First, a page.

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Redskin’s Trademark Loss May Not Have Much Effect

Redskins Trademark

The Washington Redskin’s have been under pressure to change the team’s name due to its disparaging connotation to Native Americans but the owner’s have refused to budge on any changes. To add to the controversy, today, the Trademark Trial an Appeals Board revoked the six of the Redskins trademarks ruling that the term “Redskins” was disparaging to “a substantial composite” of American Indians. If the team were to apply for federal trademark protection for “Redskins” today, it would most likely be denied. In fact, the team applied for other related trademarks over the last decade, including “Redskins Fanatics” and “Redskins Rooters” which were denied. However, as damaging as some might believe this ruling to be, it does not mean the Redskins must stop using the name. Unfortunately, losing the trademark may have little practical effect other than as a political message to the team that the term is a despicable racial slur.

To understand what effect this might have for the team owners, let’s consider the benefits received from having a federally registered trademark. First, federal trademarks have a legal presumption of ownership. If the Redskins find an infringement and sue, the owner is not required to prove by a preponderance of the evidence that the trademark is valid and protectable. However, proving validity for a national football team that has used the name since the 1940s would not be difficult. Other benefits, such as being able to use the U.S. registration as a basis for obtaining registration in foreign countries; the ability to record the U.S. registration with the U.S. Customs and Border Protection (CBP) Service to prevent importation of infringing foreign goods; and the right to use the federal registration symbol ® may also have limited value. Foreign trademarks are already in place and not affected by this ruling. And, losing the ability to register with the CBP does not mean that Customs will allow counterfeit goods into the country.

“. . . if people wouldn’t dare call a Native American a ‘redskin’ because they know it is offensive, how can an NFL football team have this name?” – Amanda Blackhorse

The most prominent benefit, and the reason most organizations apply for federal registration, is receiving the exclusive right to use the trademark nationwide in connection with the goods/services listed in the registration. In other words, if the trademark owner finds an infringement, he or she can stop the infringer and receive compensation for the use. For the Redskins, even without a federal trademark, the team can still initiate an infringement lawsuit under common law, a term that refers to rights judicially created through state law cases. Common law trademark rights are limited to the geographic area in which the trademark is used so, for example, a company selling goods only in California cannot stop another from using their trademark in New York.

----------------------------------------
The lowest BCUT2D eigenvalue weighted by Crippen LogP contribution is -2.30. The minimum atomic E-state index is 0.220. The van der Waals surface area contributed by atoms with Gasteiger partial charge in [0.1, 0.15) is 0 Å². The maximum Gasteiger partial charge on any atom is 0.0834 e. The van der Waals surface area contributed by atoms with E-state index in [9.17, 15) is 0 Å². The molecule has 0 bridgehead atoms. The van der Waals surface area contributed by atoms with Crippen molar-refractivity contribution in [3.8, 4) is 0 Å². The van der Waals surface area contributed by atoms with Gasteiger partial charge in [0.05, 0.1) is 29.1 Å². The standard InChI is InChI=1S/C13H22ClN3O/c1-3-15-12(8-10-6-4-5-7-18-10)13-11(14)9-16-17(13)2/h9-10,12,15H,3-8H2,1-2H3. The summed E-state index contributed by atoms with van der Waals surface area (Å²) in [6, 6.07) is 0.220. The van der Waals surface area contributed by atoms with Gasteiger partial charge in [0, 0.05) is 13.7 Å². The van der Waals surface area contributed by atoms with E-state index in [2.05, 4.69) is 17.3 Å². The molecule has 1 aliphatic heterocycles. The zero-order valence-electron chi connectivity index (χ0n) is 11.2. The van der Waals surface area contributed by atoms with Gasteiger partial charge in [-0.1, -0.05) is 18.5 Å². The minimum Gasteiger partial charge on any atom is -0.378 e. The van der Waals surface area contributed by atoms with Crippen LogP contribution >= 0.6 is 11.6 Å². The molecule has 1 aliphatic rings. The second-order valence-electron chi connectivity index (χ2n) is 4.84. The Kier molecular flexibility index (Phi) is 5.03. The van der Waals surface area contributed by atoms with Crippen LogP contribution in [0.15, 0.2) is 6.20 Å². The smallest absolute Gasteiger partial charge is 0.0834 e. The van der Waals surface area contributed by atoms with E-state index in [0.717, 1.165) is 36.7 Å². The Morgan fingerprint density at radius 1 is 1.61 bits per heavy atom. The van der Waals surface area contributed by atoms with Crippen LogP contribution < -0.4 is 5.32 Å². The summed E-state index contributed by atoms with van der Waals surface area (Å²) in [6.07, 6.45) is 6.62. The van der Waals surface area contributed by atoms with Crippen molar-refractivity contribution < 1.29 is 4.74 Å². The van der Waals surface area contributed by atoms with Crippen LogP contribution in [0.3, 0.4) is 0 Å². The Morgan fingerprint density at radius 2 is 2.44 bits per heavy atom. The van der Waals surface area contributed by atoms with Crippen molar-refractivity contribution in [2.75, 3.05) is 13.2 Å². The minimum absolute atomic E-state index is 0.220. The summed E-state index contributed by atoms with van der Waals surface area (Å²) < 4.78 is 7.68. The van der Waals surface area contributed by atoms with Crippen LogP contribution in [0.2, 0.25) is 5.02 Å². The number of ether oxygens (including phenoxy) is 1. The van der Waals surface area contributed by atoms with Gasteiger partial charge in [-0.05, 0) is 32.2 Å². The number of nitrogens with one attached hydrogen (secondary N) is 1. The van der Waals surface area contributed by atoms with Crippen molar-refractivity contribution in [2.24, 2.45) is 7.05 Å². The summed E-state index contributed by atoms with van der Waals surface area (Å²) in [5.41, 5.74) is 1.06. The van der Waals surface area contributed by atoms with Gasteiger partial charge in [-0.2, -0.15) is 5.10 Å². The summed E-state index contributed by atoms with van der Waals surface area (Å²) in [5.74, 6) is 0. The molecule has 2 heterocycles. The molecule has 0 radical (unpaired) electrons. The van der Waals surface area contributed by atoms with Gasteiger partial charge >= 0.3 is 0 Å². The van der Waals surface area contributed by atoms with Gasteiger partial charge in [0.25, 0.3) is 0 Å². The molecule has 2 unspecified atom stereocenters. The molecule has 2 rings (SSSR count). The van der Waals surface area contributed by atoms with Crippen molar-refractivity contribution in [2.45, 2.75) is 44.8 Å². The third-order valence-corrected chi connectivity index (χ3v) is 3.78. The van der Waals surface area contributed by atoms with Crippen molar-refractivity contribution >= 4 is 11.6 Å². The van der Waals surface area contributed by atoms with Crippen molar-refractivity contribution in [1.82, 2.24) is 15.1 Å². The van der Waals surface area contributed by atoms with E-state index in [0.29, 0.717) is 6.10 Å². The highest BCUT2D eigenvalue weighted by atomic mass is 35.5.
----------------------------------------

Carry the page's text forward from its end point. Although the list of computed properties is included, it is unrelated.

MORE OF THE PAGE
However, the Redskins are not selling goods locally or regionally, but nationally; their fans are everywhere so merchandise such as t-shirts and hats, are sold in every state as well as online.  If a company in Florida sells Redskins’ merchandise without the team’s consent, they can be sued even though the team is based in Washington. While a federal registration may make the legal process easier, generating revenue from another’s intellectual property is still illegal.

As a practical matter, given the controversy surrounding the word, “Redskins”, it is highly unlikely that anyone at this point is going to use “Redskins” for their company name or product line. So any infringements are likely to be focused on counterfeit or unlicensed good, all of which can be handled through the common law system. As petitioner Amanda Blackhorse has stated; “The team’s name is racist and derogatory . . . I’ve said it before and I will say it again — if people wouldn’t dare call a Native American a ‘redskin’ because they know it is offensive, how can an NFL football team have this name?” The same is true for any company.

The team has vowed to appeal the decision and pending appeal, their Federal trademark is still in force. So while this decision does send a political message to the Redskins, the effect it has on the name as an Intellectual Property asset, is probably minimal. Will it cause the team owner to rethink his decision about changing the name? That certainly won’t happen until the appeal.

About the author

Steve Schlackman

As a photographer and Patent Attorney with a background in marketing, Steve has a unique perspective on art and law. Should you have any questions on Intellectual Property contact him at steve@orangenius.com. His photography can be seen online at Fotofilosophy.com or on display at the Emmanuel Fremin Gallery in New York City.

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